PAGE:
Industry reeling from fish kill

Helping to clean up after the fish kill in Ballina that followed recent flooding was Ballina Shire Council worker Robbie Kilmurray. Photo courtesy of Ballina Shire Council.

A massive fish kill which followed recent flooding is threatening the livelihood of local fishermen and has left the Richmond River foreshore around Ballina awash with rotting piles of fish and a lingering stench of decay throughout the town.

A decision on whether the river should be closed to commercial and recreational fishers is expected soon but already local fishers are reeling from the impact the kill could have on their income.

Many fishermen experienced a similar situation six years ago, when the industry was closed for six months as the Richmond River recovered from the 2001 flood-induced fish kill.

Yesterday (Wednesday), a 30-tonne pile of dead fish collected from around the Ballina Quays area stood ready for disposal by Ballina Shire Council workers and was a visible reminder of the scale of the kill.

All sorts of fish and marine life, including whole schools of mullet, flathead, bream and prawns, mud crabs and eels, died as a result of low oxygen caused by rotting vegetation in the water from the recent widespread flooding.

Too much water came down too quickly it looked okay on Friday after all the rain but by Saturday it was devastating, said long-time Wardell fisherman, John Joblin.

Mr Joblin and other members of the Ballina Fishermens Co-operative met with Department of Primary Industries (DPI) officials and other stakeholders at Ballina on Tuesday, proposing a one-month closure of the river to allow it to restore itself.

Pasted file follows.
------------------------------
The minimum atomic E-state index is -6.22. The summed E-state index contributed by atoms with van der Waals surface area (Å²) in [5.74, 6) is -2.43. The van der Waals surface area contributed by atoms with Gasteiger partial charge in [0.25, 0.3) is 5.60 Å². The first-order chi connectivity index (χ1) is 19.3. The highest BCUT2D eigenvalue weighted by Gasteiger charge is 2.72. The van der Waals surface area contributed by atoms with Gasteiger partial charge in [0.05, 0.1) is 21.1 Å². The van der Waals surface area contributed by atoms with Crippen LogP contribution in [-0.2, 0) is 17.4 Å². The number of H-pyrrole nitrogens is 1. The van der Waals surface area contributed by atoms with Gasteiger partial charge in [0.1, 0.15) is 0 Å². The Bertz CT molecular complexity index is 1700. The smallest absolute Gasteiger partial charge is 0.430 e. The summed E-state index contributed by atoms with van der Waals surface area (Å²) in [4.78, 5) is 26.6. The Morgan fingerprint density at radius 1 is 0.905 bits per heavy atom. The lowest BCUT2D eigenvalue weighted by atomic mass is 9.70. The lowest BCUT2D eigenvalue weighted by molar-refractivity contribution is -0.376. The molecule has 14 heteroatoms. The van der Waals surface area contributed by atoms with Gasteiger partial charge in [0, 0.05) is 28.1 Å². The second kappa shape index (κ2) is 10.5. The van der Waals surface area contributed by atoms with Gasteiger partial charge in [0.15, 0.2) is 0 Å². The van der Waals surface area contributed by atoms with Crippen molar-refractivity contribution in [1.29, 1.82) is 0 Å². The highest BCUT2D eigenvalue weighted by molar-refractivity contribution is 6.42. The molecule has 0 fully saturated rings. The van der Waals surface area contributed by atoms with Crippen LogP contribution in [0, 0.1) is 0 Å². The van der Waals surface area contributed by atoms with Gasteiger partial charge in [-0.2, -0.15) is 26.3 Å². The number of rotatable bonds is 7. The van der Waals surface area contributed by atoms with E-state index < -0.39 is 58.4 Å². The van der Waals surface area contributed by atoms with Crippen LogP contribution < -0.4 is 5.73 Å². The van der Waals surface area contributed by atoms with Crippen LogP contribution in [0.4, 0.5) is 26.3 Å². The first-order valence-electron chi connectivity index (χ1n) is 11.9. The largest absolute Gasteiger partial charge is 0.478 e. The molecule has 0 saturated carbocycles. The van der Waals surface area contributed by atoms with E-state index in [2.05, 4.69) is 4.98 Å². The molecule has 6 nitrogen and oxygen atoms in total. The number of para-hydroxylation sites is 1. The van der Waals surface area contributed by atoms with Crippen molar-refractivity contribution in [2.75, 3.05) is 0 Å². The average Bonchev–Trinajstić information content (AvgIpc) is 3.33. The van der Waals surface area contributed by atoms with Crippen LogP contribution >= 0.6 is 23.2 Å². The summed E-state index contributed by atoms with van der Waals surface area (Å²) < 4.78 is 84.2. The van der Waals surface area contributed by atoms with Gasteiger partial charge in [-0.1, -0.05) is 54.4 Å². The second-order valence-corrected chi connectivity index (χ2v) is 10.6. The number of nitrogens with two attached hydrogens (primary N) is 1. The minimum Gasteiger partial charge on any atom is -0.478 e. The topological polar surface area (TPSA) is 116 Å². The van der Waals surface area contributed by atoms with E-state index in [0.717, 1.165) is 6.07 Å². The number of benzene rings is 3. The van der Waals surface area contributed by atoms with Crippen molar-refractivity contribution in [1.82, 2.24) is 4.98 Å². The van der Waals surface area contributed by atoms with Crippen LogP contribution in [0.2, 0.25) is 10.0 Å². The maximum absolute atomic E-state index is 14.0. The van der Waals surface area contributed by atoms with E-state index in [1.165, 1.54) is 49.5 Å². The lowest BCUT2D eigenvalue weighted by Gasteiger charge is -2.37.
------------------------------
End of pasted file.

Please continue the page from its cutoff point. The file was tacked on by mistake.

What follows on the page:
Mr Joblins family and 11 other local families which make up the Co-operative rely primarily on the Richmond River for their catches and now face an uncertain few months.

Everything is dead theres school prawns and mud crabs all along the shoreline, even eels and mud dudgeons are dying, which is pretty hard for them to do, Mr Joblin said. We probably would have started fishing the last couple of days for mud crabs and mullet. Whats going to happen now?

A spokesman for the DPI, which is co-ordinating the river clean-up, said the proposal to close the river was being considered and a decision was likely today or tomorrow (Friday).

A Ballina Council officer involved in the clean-up said there were fish everywhere and theyre still floating by.

James Brideson, a natural resources extension officer with Ballina Shire Council, said 15 Council staff were involved non-stop in the big clean-up, which was expected to continue for some time.

Council is conducting two sweeps a day of the township to pick up dead fish, which residents have been asked to collect and place in plastic bags on footpaths.

Residents have also been advised not to place dead fish in their garbage bins, which may not be collected for several days yet.

Mr Brideson said the beach clean-up of debris from the flood was nearly finished but now weve got fish washing up on the beaches, and we need a low tide to collect them.

There were dead fish every five metres along Seven Mile Beach this morning bream to eels to all sorts of things have been washed up its quite depressing to see, he said. Its caused quite an impact on the whole fishing industry, which will have flow-on effects for local tourism.

Given the volume of fish and debris, it looks like well be cleaning this up for the rest of the week; therell be dead floating fish and debris for many days yet. Theres also the problem of the freshwater fish upstream which have been killed they too will be washed down eventually and might take days to get down.

Ballina environmentalist Serge Killingbeck, who father John was a former member of the Ballina Fishermens Co-operative, said the fish kill was a sad sight.

He said localised fish kills had been seen before but the large scale of the current fish kill and the one experienced in 2001 was a phenomenon that had only seen in the past two decades.

Surely its tied to the way development is affecting the river more and more the river is being treated like a drain, he said. Were putting in more marine reserves and parks to protect fish but the river is the artery and its being treated like a stormwater drain.


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